Are books that are perma-free causing a problem for writers trying to crack Amazon’s crucial top 100 listings?
As most authors know, once a book gets into the top 100 – whether for a specific genre or for all books on Kindle – the number of downloads can soar.
For those of us (and it’s a huge number) who use it, Amazon’s KDP platform enables us to offer our books free for five days every quarter.
Now, giving away books is satisfying on one level purely because I know that at least some of those people who download my book will then read it. (Even better, some will post reviews, which helps hugely with future sales.)
But giving your book away for free is also excellent marketing. Every time someone downloads your free book, there’s an increased chance of your book’s title and cover appearing in that wonderful ‘customers who bought this item also bought…’ feature on Amazon.
I generally find that every time I give away a few thousand free copies an immediate bump in actual sales follows. And not only is it deeply satisfying to know some readers are prepared to pay money for my work but it’s also good to know there’s going to be more money coming into my bank account!
When plugging a freebie, there are many websites willing to help you – sometimes for free but more often for a small sum. Which is all well and good but those Amazon top 100 lists are still what we need to aim for.
Why? Well, according to Anthony Wessel of Digital Book Today: “Once an author is able to get their book onto an Amazon Top 100 Free Books in a sub-genre category list, the 800-pound gorilla which is Amazon takes over and usually trumps all other book sites on the market in terms of driving discoverability and potential downloads for your free book listing.”
But when I look at those lists on Amazon, I see a lot of the same titles time and time again. Sometimes it’s old classics that have been reissued but sometimes it’s books by other indie authors (some of which I’ve read).
However, I know from the frequency they appear in the free lists that they’re on offer for far more than five days every three months.
I understand this is possible because of Amazon’s price-match policy. If an author offers a book free through other publishers, Amazon will then match the price, making books effectively perma-free (or on offer so often as to make no difference).
Because being in these lists creates its own momentum, it also means that books regularly in the top 100 will inevitably get dozens of reviews from the tens of thousands of downloads they’ve had. Look in today’s list and you’ll see some books with 1,000+ reviews – twice as many of some of the classics!
Why does this matter? Well, like I say, I’ve read some of these books and they’re good. Not necessarily great but good. (Some are probably more like okay but that’s just my opinion). But because they’re perma-free and have so many reviews then more readers keep on downloading them, they stay in the top of the lists… and they’re very hard to knock off those top spots!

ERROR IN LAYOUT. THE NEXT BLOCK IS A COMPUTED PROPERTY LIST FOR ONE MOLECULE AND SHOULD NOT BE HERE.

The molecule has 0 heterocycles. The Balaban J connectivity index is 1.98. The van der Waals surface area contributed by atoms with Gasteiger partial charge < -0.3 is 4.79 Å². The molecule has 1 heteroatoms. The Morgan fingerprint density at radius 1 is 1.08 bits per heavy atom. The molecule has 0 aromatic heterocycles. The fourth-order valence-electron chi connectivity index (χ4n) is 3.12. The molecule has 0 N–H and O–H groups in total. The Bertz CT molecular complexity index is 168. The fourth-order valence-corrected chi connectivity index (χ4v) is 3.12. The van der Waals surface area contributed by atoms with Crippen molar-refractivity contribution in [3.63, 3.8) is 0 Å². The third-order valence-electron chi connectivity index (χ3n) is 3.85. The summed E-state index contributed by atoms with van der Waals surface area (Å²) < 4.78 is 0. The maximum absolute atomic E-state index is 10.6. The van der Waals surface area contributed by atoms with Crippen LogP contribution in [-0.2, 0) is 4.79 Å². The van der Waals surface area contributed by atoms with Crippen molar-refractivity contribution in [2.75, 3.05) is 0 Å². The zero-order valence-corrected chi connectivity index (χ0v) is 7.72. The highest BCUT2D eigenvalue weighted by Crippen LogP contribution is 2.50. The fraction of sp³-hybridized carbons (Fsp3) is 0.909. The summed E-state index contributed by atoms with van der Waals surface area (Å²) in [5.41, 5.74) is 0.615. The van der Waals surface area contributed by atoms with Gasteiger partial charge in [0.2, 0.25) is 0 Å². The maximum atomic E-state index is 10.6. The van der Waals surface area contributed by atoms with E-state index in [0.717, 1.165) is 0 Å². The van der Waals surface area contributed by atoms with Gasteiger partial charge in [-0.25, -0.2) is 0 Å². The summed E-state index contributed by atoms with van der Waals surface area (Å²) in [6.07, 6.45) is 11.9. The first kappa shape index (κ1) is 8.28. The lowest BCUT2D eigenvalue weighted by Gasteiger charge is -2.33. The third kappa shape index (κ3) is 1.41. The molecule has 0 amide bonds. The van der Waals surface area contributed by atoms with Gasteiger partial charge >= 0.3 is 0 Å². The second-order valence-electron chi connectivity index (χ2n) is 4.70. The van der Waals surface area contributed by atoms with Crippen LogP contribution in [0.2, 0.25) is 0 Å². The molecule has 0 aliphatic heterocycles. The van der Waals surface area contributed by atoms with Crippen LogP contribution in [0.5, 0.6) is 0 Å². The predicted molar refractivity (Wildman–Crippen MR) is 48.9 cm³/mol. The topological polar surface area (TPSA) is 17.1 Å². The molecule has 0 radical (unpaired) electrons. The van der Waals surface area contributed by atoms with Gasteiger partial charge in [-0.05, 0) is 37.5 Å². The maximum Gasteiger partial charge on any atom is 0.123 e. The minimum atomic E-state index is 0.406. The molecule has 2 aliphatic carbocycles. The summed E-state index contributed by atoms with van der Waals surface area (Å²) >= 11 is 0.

Personally, I think Amazon should either review their policies or bring in a new category – Top 100 Free Offers – and limit those lists to books that are temporarily free not perma-free.
Anyone got any other opinions?
Here’s a New Year puzzler. Nothing to do with space exploration but on the vagaries of the English language.
I’ve been teaching a Polish student recently and was doing some work on the use of articles – a, an and the – when talking about ‘things’.
Some rules are easy to explain – we put a or an in front of singular nouns when talking about something that we’re introducing for the first time, when the thing is one of many etc. The goes in front of plural nouns or when the individual thing is unique or we know specifically what we’re talking about.
We also don’t use an article (often confusing referred to as the zero article) when referring to certain things, including countries, people, concepts, types of things and some geographical features.
Agreen-skinned man from _ Mars was discussing _ politics as he had _ lunch with thePope on _ Thursday, while sailing a boat across _ Lake Chad in preparation for his crossing of theAtlantic Ocean.
It seems obvious when it’s your own language but believe me it’s not that simple for people learning English for the first time. A lot of my students would probably put the in front of Mars, politics, lunch and Thursday.
(I got confused when trying to learn Portuguese as they put the in front of proper names!)
But what’s got me really puzzled is NASA (and FIFA). Normally, with acronyms for organisations we follow the same pattern as if we spelt the name out in full, e.g. the BBC and the FBI but _ IBM.
So far so good. But can anyone explain why we talk about the National Aeronautics and Space Administration (and the Fédération Internationale de Football Association) but not the NASA? I thought for a while it was to do with collective nouns but how does that work with the CIA and the RAF.
Answers on a postcard please…
So, fancy a new car for less than £1,000 or a television for under £60? Sound too good to be true? Well, it’s not a trick – just how much these things were being advertised for back in 1963.